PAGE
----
A few years ago, he and his brother partnered with SSA Baltimore Federal Credit Union and Operation ReachOut SouthWest, a nonprofit community coalition, to open Our Money Place at Westside Shopping Center on Frederick Avenue - an effort that brings financial services to underserved residents.
Our Money Place is still open. But just over a week ago, A&B closed its check cashing operation there, leaving organizers trying to find a replacement, said Joyce Smith, executive director of Operation ReachOut SouthWest.
"Our relationship, I felt, was great. They provided a service that was needed to the community," Smith said of A&B. "They had free money order and bill pay. Since they closed, our residents feel it. ... People are still coming in, like, `What are we supposed to do?'"
When it closed, "we were shocked just like the other people in the community," she said. She had heard that Alec Satisky had died and that the check cashing outlets had shut down.
"We just knew something happened," she said.
On June 22, the Satiskys were in different rooms of their company's headquarters on Patapsco Avenue when Brian Satisky heard a gunshot, according to Baltimore police, who arrived about 2:30 p.m. There, they saw Alec Satisky lying on the floor in a back office, bleeding from the head, said Officer Nicole Monroe, a department spokeswoman. A brown-handled revolver lay next to him.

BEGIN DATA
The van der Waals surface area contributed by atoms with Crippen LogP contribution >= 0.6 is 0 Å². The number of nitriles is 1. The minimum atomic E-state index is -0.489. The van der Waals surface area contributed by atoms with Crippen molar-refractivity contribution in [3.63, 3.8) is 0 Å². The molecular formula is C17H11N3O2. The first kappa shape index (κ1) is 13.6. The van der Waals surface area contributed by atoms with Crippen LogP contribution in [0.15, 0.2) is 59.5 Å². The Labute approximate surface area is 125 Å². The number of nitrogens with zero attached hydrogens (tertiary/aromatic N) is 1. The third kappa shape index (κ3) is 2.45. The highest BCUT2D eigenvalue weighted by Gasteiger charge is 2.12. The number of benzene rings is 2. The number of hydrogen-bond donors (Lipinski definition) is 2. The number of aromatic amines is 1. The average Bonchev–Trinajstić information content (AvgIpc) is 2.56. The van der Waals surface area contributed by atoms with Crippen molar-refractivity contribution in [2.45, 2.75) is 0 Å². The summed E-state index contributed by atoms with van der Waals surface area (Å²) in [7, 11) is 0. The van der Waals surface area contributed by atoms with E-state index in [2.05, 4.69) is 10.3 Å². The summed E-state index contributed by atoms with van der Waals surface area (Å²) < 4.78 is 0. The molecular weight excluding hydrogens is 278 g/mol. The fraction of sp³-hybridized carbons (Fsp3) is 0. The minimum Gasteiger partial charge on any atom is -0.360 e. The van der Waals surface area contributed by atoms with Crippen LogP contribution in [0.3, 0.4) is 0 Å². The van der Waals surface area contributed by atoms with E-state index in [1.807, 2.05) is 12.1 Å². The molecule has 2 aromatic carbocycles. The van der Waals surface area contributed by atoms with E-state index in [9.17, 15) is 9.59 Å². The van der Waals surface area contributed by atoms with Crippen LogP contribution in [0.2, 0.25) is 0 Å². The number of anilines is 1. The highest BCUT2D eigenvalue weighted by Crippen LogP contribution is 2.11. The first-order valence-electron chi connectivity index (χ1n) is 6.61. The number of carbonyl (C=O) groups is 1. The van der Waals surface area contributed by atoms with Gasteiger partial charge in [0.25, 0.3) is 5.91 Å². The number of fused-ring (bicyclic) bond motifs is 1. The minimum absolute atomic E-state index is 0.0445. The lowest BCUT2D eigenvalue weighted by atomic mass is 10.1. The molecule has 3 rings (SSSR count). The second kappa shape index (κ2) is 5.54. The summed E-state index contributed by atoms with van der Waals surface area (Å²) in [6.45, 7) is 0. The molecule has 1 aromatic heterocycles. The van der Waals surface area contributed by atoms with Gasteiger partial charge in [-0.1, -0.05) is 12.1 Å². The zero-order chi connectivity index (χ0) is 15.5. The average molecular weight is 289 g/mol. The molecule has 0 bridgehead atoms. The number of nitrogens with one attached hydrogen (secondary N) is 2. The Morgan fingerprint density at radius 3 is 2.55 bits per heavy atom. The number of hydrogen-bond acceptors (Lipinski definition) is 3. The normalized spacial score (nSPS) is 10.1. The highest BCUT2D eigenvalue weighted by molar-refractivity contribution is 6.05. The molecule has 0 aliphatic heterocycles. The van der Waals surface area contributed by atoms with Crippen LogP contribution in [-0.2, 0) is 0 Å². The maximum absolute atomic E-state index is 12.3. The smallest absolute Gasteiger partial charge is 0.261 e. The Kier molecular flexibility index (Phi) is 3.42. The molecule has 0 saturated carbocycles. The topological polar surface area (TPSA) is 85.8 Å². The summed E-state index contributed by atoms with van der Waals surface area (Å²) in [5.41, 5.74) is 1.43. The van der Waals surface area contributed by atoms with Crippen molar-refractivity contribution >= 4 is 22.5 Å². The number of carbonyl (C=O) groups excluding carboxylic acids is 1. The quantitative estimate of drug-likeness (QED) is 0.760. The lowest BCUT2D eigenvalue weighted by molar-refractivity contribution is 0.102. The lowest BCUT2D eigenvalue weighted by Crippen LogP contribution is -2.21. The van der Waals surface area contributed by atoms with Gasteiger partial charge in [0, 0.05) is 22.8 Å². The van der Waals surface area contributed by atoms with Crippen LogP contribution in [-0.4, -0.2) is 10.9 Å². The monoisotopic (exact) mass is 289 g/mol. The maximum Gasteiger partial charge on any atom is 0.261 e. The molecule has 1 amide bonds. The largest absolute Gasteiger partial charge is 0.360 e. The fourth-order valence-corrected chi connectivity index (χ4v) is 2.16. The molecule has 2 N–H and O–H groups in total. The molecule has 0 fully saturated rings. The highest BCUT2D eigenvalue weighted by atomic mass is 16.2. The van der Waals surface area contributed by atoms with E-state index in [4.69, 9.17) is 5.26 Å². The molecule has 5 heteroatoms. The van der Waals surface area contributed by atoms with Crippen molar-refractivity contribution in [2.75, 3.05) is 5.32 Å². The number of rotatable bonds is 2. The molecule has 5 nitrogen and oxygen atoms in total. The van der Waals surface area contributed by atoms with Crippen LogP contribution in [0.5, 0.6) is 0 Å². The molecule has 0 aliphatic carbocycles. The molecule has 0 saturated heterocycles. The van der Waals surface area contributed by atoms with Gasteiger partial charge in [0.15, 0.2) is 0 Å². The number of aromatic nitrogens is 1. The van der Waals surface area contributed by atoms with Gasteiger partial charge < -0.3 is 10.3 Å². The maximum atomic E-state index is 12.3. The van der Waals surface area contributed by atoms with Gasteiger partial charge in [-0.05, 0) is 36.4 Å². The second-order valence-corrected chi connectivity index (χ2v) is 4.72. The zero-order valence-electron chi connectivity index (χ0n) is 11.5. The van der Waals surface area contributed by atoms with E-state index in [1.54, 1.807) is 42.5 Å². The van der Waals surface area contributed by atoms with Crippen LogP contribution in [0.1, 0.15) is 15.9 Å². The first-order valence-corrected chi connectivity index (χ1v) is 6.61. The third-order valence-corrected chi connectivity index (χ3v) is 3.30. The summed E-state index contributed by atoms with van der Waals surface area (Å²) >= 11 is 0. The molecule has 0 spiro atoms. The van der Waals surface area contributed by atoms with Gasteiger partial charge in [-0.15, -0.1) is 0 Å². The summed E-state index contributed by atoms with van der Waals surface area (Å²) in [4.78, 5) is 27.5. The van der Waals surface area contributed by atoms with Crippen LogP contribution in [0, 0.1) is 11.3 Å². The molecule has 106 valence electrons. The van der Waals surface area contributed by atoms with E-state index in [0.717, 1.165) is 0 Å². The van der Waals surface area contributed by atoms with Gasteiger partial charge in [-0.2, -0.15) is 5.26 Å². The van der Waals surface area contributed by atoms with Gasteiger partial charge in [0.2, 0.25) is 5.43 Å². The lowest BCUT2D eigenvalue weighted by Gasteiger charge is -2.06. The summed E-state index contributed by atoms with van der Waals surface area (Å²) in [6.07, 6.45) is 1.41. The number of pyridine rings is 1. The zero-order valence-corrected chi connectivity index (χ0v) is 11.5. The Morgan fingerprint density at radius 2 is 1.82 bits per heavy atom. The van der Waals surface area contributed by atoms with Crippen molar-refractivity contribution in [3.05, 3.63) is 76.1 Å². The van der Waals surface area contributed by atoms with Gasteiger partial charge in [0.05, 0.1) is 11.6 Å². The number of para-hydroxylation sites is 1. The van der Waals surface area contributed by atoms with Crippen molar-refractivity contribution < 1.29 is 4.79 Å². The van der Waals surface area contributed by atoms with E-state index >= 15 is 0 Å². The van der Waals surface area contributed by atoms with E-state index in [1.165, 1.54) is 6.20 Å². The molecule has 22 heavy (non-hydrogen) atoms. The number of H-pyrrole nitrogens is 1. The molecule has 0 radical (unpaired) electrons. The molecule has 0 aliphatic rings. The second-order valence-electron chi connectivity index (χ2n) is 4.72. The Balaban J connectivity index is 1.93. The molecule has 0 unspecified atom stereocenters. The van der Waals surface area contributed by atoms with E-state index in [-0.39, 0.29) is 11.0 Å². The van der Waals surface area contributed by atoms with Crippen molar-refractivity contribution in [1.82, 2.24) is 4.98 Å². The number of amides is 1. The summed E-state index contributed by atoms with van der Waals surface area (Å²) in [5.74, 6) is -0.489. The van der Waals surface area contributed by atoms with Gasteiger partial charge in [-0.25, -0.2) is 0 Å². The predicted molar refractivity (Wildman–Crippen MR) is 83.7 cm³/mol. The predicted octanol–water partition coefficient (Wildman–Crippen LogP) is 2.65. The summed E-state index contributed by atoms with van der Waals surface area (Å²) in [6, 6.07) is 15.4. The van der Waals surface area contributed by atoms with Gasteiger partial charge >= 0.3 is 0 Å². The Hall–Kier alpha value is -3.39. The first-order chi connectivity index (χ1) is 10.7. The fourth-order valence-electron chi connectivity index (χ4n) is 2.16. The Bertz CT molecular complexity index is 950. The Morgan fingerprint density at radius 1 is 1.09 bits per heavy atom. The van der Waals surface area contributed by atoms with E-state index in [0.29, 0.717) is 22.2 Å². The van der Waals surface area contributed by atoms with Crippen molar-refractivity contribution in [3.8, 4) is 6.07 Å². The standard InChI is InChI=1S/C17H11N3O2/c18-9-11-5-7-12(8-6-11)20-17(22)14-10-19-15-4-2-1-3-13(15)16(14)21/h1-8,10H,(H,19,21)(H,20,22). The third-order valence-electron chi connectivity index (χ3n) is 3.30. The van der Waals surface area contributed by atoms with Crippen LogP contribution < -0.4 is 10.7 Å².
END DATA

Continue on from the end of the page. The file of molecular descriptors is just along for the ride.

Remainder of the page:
Monroe said officers removed several guns from the location and talked with Deborah Satisky, who told them she'd had no indication that anything was amiss. Brian Satisky told police he knew that his brother was considering suicide because their businesses were ruined financially, Monroe said.
The medical examiner has ruled the death a suicide.
Sun reporters Gus G. Sentementes and Jamie Smith Hopkins contributed to this article.
June 22: Alec C. Satisky, co-owner of A&B Check Cashing, commits suicide in a back office of his corporate headquarters in Baltimore, according to city police and the state's medical examiner.
June 23: Global Express Money Orders Inc., saying that drafts for more than $1.8 million that A&B owed it have bounced, files for a judgment in Baltimore County Circuit Court.
June 27: An unidentified bank complains to the Department of Labor and Licensing about an alleged check-kiting scheme involving A&B. An investigation is opened.
June 28: A&B, through its parent company Colleen Inc., files for bankruptcy protection. It lists $11.8 million in debts - $5 million each to Baltimore County Savings Bank and Carrollton Bank, plus $1.8 million to Global Express.
June 29: Labor and Licensing issues a cease-and-desist order to A&B. Global Express is awarded a $1.85 million judgment against A&B.